The number of days you have to shop depends on the scoring model you’re looking at. The newest FICO score, FICO 9, treats all mortgage inquiries within 45 days as one. Older FICO versions (and VantageScore) give you 14 days to shop. It may be wise to ask lenders you’re considering which model they look at so you are aware.

Not a Deal Breaker: Credit Scores

A low credit score won’t put you out of the running, but your scores will play a large part in determining the interest rate you pay on your loan. Generally speaking, the lower your credit scores, the higher the interest rate you’ll have (meaning, you’ll pay more in interest each month).

Most lenders offer several interest rates, depending on what credit score category you fall into. A lower score can be offset by strengths in other areas of the application (compensating factors), like a higher down payment. Again, a mortgage underwriter is most concerned with your total financial picture and will examine the factors that contribute to your score.

“Maybe the low credit score is due to a medical collection,” Moye said. He said that lenders will consider “What type of debt is it? How long ago? How late?”

Your Credit Personality Could Help or Hurt You

Mortgage applicants are also often evaluated on how they pay their bills. We know that utilization – how much debt you have compared to your credit limits – affects your credit scores. People with top credit scores tend to charge less than 10% of their limits. (That means if your credit card has a $5,000 limit, the reported balance is not more than $500.)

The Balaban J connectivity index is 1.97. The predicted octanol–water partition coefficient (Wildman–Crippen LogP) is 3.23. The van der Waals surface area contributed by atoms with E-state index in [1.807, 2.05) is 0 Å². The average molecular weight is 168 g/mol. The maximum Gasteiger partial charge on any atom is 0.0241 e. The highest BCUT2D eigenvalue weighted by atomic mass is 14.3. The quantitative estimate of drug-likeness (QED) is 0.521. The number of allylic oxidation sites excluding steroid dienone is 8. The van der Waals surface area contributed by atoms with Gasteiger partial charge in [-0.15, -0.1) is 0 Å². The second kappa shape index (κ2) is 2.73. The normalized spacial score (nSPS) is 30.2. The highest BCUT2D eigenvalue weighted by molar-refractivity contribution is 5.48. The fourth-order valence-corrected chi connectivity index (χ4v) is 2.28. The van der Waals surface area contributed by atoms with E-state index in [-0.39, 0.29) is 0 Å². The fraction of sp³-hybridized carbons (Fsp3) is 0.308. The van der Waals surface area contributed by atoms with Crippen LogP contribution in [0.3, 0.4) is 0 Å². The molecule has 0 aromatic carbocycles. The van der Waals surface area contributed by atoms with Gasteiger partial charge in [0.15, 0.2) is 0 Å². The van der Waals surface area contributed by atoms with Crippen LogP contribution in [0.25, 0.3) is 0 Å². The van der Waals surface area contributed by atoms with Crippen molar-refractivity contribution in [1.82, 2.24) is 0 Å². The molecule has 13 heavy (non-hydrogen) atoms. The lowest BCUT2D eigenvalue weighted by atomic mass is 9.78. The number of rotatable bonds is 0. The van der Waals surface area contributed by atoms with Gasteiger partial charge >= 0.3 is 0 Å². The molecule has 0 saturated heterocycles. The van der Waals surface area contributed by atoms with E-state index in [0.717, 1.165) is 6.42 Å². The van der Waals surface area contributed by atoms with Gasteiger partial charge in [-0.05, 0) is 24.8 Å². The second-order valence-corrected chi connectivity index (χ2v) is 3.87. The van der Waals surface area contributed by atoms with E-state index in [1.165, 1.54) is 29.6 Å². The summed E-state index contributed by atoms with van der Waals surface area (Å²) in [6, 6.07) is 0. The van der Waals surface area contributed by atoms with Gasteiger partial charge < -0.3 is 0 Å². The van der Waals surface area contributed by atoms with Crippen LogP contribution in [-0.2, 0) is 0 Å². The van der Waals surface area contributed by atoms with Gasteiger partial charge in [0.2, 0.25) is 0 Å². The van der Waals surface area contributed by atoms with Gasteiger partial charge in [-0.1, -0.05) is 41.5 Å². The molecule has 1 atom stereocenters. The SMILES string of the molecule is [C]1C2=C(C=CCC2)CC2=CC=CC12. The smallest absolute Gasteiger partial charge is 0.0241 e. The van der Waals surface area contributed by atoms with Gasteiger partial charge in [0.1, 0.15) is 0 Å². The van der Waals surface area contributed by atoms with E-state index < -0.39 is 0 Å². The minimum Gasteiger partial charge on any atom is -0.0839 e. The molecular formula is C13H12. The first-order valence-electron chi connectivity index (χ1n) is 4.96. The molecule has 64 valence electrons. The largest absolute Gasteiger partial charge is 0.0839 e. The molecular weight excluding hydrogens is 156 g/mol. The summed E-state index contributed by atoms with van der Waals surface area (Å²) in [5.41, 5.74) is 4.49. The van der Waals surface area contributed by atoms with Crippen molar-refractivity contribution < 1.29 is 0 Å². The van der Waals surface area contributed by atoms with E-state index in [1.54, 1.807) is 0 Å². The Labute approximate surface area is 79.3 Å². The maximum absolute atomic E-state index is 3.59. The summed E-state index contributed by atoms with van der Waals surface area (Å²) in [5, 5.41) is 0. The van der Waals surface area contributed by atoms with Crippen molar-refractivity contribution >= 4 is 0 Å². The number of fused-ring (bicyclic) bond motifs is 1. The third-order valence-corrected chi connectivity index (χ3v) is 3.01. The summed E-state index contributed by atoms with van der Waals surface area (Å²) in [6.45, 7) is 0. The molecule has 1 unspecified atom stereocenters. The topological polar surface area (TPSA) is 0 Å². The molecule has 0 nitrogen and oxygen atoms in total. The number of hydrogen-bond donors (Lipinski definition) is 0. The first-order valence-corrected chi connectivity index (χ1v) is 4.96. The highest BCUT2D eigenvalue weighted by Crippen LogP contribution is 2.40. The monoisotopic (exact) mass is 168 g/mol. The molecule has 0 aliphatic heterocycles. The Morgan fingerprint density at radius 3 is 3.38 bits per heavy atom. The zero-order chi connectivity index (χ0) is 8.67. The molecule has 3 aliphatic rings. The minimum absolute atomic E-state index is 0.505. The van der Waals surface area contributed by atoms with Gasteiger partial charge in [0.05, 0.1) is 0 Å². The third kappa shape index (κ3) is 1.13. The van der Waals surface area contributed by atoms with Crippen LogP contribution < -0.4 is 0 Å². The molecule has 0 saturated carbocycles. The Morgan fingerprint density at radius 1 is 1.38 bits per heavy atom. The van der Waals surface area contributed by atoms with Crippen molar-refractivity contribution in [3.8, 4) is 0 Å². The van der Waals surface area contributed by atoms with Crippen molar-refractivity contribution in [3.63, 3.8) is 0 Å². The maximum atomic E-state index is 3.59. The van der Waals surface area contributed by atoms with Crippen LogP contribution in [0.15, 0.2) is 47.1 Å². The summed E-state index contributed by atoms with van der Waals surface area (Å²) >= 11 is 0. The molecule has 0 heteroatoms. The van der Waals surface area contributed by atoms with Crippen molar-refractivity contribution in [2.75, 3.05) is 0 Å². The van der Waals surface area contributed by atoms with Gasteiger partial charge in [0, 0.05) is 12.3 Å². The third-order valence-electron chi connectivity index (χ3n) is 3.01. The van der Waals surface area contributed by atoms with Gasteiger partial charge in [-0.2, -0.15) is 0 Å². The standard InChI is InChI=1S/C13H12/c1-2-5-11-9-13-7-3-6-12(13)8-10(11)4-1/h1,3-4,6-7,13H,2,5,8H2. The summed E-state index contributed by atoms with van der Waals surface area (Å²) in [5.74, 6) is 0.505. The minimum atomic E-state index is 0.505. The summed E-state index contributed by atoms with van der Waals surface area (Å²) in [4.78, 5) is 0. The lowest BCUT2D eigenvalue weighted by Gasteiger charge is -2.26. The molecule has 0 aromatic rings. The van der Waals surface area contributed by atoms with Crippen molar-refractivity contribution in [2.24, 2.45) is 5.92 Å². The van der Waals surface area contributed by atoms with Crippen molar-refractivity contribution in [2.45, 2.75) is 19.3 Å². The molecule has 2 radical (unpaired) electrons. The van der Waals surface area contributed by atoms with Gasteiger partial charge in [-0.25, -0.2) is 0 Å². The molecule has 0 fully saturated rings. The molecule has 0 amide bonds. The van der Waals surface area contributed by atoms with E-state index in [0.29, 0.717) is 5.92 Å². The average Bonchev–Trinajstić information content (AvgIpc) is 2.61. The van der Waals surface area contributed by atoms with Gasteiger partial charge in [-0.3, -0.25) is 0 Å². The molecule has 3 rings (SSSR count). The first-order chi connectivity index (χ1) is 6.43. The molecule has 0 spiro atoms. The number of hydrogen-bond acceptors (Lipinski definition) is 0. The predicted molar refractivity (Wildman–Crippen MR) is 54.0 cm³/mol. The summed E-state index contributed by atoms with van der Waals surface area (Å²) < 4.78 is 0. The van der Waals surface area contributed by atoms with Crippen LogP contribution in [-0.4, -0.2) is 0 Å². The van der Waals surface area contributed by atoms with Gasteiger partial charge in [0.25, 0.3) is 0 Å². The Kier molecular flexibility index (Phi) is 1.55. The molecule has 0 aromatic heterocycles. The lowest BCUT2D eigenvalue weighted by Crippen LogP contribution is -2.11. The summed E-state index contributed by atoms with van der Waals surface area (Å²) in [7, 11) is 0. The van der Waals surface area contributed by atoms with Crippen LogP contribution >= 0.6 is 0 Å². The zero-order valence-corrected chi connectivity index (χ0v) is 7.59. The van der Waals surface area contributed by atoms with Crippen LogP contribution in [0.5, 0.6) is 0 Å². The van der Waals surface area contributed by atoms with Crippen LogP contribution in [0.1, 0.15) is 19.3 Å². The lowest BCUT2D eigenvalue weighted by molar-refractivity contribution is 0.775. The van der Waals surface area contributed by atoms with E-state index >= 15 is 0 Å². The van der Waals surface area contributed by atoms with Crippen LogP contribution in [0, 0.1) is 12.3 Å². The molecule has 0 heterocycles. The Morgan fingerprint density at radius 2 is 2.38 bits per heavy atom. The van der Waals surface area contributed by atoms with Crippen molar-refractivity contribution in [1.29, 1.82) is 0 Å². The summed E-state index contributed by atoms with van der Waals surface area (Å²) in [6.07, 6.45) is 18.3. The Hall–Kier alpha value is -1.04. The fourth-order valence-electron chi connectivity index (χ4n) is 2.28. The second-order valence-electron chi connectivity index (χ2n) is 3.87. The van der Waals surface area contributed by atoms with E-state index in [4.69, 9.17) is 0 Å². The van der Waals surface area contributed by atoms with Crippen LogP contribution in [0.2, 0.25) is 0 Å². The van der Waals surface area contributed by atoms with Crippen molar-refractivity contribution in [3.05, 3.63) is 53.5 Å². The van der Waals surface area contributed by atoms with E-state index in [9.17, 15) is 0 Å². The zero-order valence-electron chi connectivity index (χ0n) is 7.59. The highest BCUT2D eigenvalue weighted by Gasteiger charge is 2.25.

But credit utilization only paints part of the picture. What if you have a card with a $1,000 limit, you use it for everyday purchases, charge close to the full $1,000 every month, and then completely pay it off with every statement? If you wait to pay until the statement comes, your credit scores could suffer because the high balance was reported to the credit bureaus.

You can get your credit score to reflect the fact that you pay off the card every month by making your payment before the balance is reported, usually on or right after the statement closing date (typically well before the payment due date).

Can’t do that? You’ll be happy to know that some mortgage underwriters now also look at your payment habits. If you consistently pay off your charges, or you steadily pay your high balances down over time, you could be viewed as a more qualified applicant than someone who makes only the minimum payment and tends to make little headway against debt.

“Fannie Mae and Freddie Mac don’t want to penalize people who maybe charge a lot but always pay it to zero before going further,” Moye said.

Stable Employment, Even if Non-Traditional

Stable employment reassures the lender you can earn money on a consistent basis. This doesn’t mean that you can’t get a mortgage if you haven’t been consistently employed by the same company. In some industries, it’s normal to regularly move from one employer to another, so of course there are exceptions.

“It depends on the type of work you do,” Moye said. “It’s not uncommon for a nurse to be signed up with a registry and change jobs frequently. That makes sense. In Hollywood, key grips and props guys get a new employer with every job they work. Paystubs can come from different sources. It’s more about being able to derive consistent income.”

Assets Can Help

In addition to the down payment, the lender might want to see that you have cash reserves to cover six to 12 months of living expenses, and you might be able to meet that requirement with a retirement account.

You should know, however, that the less cash you have, the more expensive your loan will be. If you make a down payment of less than 20% of the purchase price, you will be required to pay private mortgage insurance (PMI). PMI protects the lender in case you default on the loan, and in some cases is required for the entire life of the loan.

Image: Rido

Posted in Mortgages